Editorial Reviews. Review. ” Westerhoff’s commentary is lucid, philosophically engaging, and included ample references for the serious student of Indian or. The Dispeller of Disputes This page intentionally left blank The Dispeller of Disputes N¯ag¯arjuna’s Vigrahavy¯avar. The Dispeller of Disputes – Nagarjuna’s Vigrahavyavartani — translated and commented by Jan Westerhoff · A short work by the.
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The Dispeller of Disputes: No part of this publication may be reproduced, stored in a retrieval system, or transmitted, in any form or by any means, electronic, mechanical, photocopying, recording, or otherwise, without the prior permission of Oxford University Press. English] The dispeller of disputes: Translation and commentry by Jan Westerhoff. ISBN ; pbk. Madhyamika Buddhism —Early works to This page intentionally left blank Contents 1.
The Dispeller of Disputes 19 3. The Status of the Theory of Emptiness [1—4, 21—29] 3. The Madhyamaka Dilemma [1—2, 21—24] 3. The Sound Analogy [3, 25—28] 55 3. The No-thesis View [4, 29] 61 3. Epistemology [5—6, 30—51] 3.
Intrinsically Good Things [7—8, 52—56] 94 3. Names without Objects [9, 57—59] 3. Extrinsic Substances [10, 60] 3.
Dispeller of Disputes: Nagarjuna’s Vigrahavyavartani – Oxford Scholarship
Negation and Existence [11—12, 61—64] 3. The Mirage Analogy [13—16, disputew 3. Emptiness and Reasons [17—19, 68] 3. Dsipeller and Temporal Relations [20, 69] 3.
The text is divided into two parts: The Chinese translation is considerably earlier; it was translated by Vi3 moksa. Fortunately, contemporary scholars, unlike Yamaguchi and Tucci, do not have to rely exclusively on either of these translations any more. A new edition encorporating the sDe dge and Co ne versions as well is given in Yonezawa See also Yamaguchi See also Steinkellner Inthe manuscript was brought to Beijing and later returned to Lhasa, where it is now kept in the Tibet Museum.
This appeared as an appendix to the Journal of the Bihar and Orissa Research Society; it is essentially a copy of dispelller Sanskrit text with very little change, even though it does take account of the Tibetan translation.
Though complete, it contains a large number of omissions, additions, and other mistakes. Cases of disagreement between the Sanskrit and Tibetan text have been decided by appeal to the Chinese translation.
The most important of these is 5. This is now most easily available as a reprint in Bhattacharya et al. Where this Sanskrit text is defective, however, I follow the Tibetan translation, which I also do in some instances where it appears to provide a philosophically more interesting reading. Disphtes has to be borne in mind, however, that the au.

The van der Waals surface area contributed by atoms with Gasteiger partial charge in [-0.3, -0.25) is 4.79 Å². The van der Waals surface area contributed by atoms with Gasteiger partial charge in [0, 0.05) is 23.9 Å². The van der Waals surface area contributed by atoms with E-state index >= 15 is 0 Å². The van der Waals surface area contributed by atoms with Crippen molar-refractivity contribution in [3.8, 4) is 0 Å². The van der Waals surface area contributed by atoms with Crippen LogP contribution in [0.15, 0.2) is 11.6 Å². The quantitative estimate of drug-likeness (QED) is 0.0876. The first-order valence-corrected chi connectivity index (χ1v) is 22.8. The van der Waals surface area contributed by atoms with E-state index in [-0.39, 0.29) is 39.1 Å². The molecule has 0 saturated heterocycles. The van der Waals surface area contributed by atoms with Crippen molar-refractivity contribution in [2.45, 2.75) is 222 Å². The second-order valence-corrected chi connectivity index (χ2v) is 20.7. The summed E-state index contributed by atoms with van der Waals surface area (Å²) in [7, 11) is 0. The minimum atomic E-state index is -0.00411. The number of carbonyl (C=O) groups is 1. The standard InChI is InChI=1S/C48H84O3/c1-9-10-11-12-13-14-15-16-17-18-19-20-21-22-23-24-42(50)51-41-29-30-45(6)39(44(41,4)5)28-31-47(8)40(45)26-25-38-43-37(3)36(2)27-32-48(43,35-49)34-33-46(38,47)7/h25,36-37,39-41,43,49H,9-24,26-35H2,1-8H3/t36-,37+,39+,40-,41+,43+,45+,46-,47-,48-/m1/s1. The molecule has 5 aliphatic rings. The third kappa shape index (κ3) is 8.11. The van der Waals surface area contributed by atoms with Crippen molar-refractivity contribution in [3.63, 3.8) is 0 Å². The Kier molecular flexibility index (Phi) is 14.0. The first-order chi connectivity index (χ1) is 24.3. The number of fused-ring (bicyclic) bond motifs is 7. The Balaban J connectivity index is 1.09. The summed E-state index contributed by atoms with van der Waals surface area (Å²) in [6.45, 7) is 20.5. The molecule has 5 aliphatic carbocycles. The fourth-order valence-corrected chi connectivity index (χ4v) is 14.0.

Modern scholars have If we follow Ruegg On this matter see Ruegg Their argument focuses on two main issues.
I am more concerned with the methodology of this argument. What the critic would want to show is that the properties which make us doubt the authenticity of B are precisely the ones that make it resemble A. Apart from the fact that it is far from obvious that the Vaidalyaprakaran. Tola and Dragonetti For their arguments against the authenticity of the Vaidalyaprakaran.
For this argument to work, one would have to assume that an author generally discusses the same problems in all his works and that he generally uses examples in the pf way. Not only do philosophers treat different topics in different works but also their works sometimes disagree with each other if this disagreement is diachronic, we generally regard it as philosophical development. On the whole, the philosophical system presented is quite uniform.
ThemajorityofmodernMadhyamaka scholars accept theVaidalyaprakaran. See, for example, Kajiyama Considering the diverging philosophical views discussed in each, we would surely have to assume that they were written by two different people who just happened to share the name Wittgenstein. The opponent does speak occasionaly in the second half for example in the autocommentary on verses 33, 37, 40, and If this list was well known enough for it to be recognizable but not detailed enough to serve as a basis for a treatise refuting it, the arrangement of the text might appear a bit more reasonable.
For the commentary, however, I have chosen a different approach.
The Dispeller of Disputes
In this way verses 1 and 2, for example, are not followed by verse 3, but by verses 21 to 24, which answer the objection formulated there. Moreover, this rearrangement allows us to divide the text into different sections of objections and replies that deal with different issues.